RAF hero's message to the enemy

During the Second World War, RAF crewmen not only dropped bombs on the enemy, they also dropped propaganda leaflets.
An Armstrong-Whitworth Whitley bomber.An Armstrong-Whitworth Whitley bomber.
An Armstrong-Whitworth Whitley bomber.

One such crewmen was South Shields born Bert Llewellyn Henry, as local historian Dorothy Ramser reveals in her latest wartime research.

Born in 1921 to Stanley Henry and dance school principal Gladys Winch (Bailey), Bert was serving with Bomber Command in 10 Squadron as a wireless operator/air gunner when hostilities broke out.

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And just a month after war was declared, he was flying in an Armstrong-Whitworth Whitley bomber on his way to Berlin to carry out a “nickel” raid – in other words, dropping propaganda leaflets on the German capital.

“The squadron was actually the first to visit the city in wartime,” wrote Dorothy, who went on to reveal the detail of the leaflets dropped by the RAF.

They conveyed the following message:

“German men and women, the Government of the Reich has, with cold deliberation, forced war upon Great Britain.

“They have done so knowing that it must involve mankind in a calamity worse than that of 1914. The assurances of peaceful intentions the Fuhrer gave to you and to the world in April have proved worthless.

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“President Roosevelt offered you both peace with honour and the prospect of prosperity. Instead your rulers have condemned you to massacre, miseries and privation of a war they cannot hope to win.

“It is not us but you they have deceived. For years their iron censorship has kept you from the truth. It has imprisoned your minds in, as it were a concentration camp.

“We have no enmity against you the German people ... you have not the means to sustain protracted warfare ... we are too strong to break by blows and we could wear you down inexorably. You the German people, can, if you will, insist on peace at any time.”

However, as Dorothy explains, the Nazi propaganda machine reacted in a predictable manner and claimed that the inhabitants of Berlin had slept “very well” and saw nothing of the RAF planes, and that it must have been a dream of the British.

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Shortly after, the King visited RAF Dishforth in North Yorkshire, where Bert was stationed, inspecting the bombers and their crews.

On January 4, 1940, two of the squadron’s crews were ordered on another leaflet drop, this time over Bremen. Bert was acting as air gunner in the raid, which almost ended in disaster when, coming in to land, the bomber clipped a line of trees, causing the plane’s undercarriage to collapse.

Luckily, the crew was left bruised and shaken but otherwise unhurt.

“The squadron’s first bombing mission of the war was on the evening of March 19-20, 1940, when eight Whitley aircraft, each carrying 1,500 pounds of bombs, attacked the German mine-laying seaplane base at Hornum, on the island of Sylt, situated in the Frisian Isles of the North Sea,” writes Dorothy.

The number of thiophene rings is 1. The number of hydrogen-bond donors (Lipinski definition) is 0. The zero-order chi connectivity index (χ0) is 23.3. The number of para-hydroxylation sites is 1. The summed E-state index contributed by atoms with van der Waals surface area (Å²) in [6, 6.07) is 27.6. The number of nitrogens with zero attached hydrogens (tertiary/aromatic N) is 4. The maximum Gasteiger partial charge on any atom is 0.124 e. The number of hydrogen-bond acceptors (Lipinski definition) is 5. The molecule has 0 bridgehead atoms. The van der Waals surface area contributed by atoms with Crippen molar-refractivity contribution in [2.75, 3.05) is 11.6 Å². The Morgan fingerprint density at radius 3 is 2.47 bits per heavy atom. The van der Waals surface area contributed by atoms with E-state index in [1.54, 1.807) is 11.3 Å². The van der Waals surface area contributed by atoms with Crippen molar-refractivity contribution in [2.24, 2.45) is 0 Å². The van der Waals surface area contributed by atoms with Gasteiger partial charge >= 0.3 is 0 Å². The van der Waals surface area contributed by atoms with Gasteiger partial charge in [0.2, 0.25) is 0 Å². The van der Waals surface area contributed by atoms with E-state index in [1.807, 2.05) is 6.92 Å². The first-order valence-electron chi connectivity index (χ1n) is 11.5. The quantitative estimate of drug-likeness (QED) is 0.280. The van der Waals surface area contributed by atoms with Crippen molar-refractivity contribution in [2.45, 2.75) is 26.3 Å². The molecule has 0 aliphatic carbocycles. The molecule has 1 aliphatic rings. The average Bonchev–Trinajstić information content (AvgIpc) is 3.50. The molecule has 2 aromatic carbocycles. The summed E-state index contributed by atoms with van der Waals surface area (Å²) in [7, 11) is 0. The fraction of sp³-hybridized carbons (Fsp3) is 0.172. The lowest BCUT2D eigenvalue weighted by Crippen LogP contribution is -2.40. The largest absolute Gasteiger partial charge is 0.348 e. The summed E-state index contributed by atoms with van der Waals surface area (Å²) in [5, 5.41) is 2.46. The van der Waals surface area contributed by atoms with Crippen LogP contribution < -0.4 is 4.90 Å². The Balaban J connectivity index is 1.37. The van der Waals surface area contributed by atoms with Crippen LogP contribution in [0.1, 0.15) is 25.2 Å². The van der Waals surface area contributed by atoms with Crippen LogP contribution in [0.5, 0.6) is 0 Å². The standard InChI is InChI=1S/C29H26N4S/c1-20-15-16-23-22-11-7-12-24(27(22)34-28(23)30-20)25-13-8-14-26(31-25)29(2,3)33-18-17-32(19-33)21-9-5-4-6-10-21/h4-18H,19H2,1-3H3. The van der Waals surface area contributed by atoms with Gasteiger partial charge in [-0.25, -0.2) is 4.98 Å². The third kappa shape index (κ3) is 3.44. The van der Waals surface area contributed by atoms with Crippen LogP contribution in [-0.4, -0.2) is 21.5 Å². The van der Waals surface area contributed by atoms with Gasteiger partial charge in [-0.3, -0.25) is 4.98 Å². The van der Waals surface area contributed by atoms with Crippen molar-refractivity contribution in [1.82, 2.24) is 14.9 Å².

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“The British Air Ministry announced that the raid, in reprisal for the attack on Scapa Flow, caused severe damage to the base.

“Gladys would have had no idea if young Bert was involved that day, but they must have been very worried for the safety of the 19-year-old.”

On June 10, 1940, Italy declared war on Britain – and the very next night, Bert’s squadron attacked the Fiat works in Turin.

“The airmen had to use oxygen as they flew over the Alps whilst freezing temperatures made ice form on the wings and fuselages.

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“However, the attack took the Italians completely by surprise and resulted in a vast explosion and an up-rush of bright sparks like a fireworks display.”

Just days later, Bert was acting as wireless operator for a sortie on heavily defended Frankfurt.

“They came under intense and sustained fire from enemy flak and the aircraft was badly damaged. Fortunately they were able to return back to base safely – yet another lucky escape for Bert Henry of South Shields.”

But the heroic teenager was not so lucky when he and crew members were flying back from Le Havre on October 14 and their plane struck a barrage balloon cable near Weybridge and crashed, tragically killing all on board.

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The Shields Gazette’s story, headlined ‘Tynesider Killed on 41st Raid’, read: “A 19-year-old South Shields Airman has been killed whilst taking part in his 41st bombing raid on enemy territory. He is Sergeant Bert Llewellyn Henry, son of Mrs G Henry and grandson of Mr and Mrs B Bailey of Wellington Terrace. Official news of his death was received by his mother last Wednesday.

His mother ,better known as Madam Bailey, principal of the Premier School of Dance, had a letter from him on Saturday saying he was coming home on leave next Tuesday. Mrs Henry states that her son had taken part in some of the biggest bombing raids on Germany and Italy. Previously he had taken part in leaflet raids on Germany. On three occasions he served in bombers when the pilot officer gained a DFC.

“Bert is buried in military grave No. 1194 in Section O of Harton Cemetery, South Shields.”

It is a remarkable record of valour for one so young, and as with so many of his generation, his heroism and sacrifice must not be forgotten.